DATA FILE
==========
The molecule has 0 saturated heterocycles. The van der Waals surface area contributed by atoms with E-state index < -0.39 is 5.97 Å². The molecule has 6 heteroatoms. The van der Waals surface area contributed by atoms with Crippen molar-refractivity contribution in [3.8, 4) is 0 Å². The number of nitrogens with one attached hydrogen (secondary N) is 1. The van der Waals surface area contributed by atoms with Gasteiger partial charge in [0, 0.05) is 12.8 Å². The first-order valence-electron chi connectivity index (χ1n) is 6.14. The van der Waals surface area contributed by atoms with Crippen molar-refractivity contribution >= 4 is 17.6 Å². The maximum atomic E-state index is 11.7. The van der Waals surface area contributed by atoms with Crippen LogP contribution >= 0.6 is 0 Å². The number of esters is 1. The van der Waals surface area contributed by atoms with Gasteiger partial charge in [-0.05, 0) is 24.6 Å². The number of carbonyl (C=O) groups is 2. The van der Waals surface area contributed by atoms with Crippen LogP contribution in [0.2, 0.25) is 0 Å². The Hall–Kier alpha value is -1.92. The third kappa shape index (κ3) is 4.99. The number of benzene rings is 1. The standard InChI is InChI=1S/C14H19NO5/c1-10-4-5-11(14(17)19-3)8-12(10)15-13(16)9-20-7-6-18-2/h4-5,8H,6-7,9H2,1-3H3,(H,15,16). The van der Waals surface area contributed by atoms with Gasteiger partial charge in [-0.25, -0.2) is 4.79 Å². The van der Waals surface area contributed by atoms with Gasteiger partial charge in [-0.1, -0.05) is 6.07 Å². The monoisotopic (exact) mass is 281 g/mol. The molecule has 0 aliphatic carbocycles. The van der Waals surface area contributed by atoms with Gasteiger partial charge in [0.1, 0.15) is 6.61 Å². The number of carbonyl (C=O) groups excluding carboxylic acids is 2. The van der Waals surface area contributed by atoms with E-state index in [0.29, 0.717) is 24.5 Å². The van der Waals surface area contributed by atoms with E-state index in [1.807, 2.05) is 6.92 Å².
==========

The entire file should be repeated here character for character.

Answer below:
The molecule has 0 saturated heterocycles. The van der Waals surface area contributed by atoms with E-state index < -0.39 is 5.97 Å². The molecule has 6 heteroatoms. The van der Waals surface area contributed by atoms with Crippen molar-refractivity contribution in [3.8, 4) is 0 Å². The number of nitrogens with one attached hydrogen (secondary N) is 1. The van der Waals surface area contributed by atoms with Gasteiger partial charge in [0, 0.05) is 12.8 Å². The first-order valence-electron chi connectivity index (χ1n) is 6.14. The van der Waals surface area contributed by atoms with Crippen molar-refractivity contribution >= 4 is 17.6 Å². The maximum atomic E-state index is 11.7. The van der Waals surface area contributed by atoms with Crippen LogP contribution >= 0.6 is 0 Å². The number of esters is 1. The van der Waals surface area contributed by atoms with Gasteiger partial charge in [-0.05, 0) is 24.6 Å². The number of carbonyl (C=O) groups is 2. The van der Waals surface area contributed by atoms with Crippen LogP contribution in [0.2, 0.25) is 0 Å². The Hall–Kier alpha value is -1.92. The third kappa shape index (κ3) is 4.99. The number of benzene rings is 1. The standard InChI is InChI=1S/C14H19NO5/c1-10-4-5-11(14(17)19-3)8-12(10)15-13(16)9-20-7-6-18-2/h4-5,8H,6-7,9H2,1-3H3,(H,15,16). The van der Waals surface area contributed by atoms with Gasteiger partial charge in [-0.25, -0.2) is 4.79 Å². The van der Waals surface area contributed by atoms with Gasteiger partial charge in [-0.1, -0.05) is 6.07 Å². The monoisotopic (exact) mass is 281 g/mol. The molecule has 0 aliphatic carbocycles. The van der Waals surface area contributed by atoms with Gasteiger partial charge in [0.1, 0.15) is 6.61 Å². The number of carbonyl (C=O) groups excluding carboxylic acids is 2. The van der Waals surface area contributed by atoms with E-state index in [0.29, 0.717) is 24.5 Å². The van der Waals surface area contributed by atoms with E-state index in [1.807, 2.05) is 6.92 Å².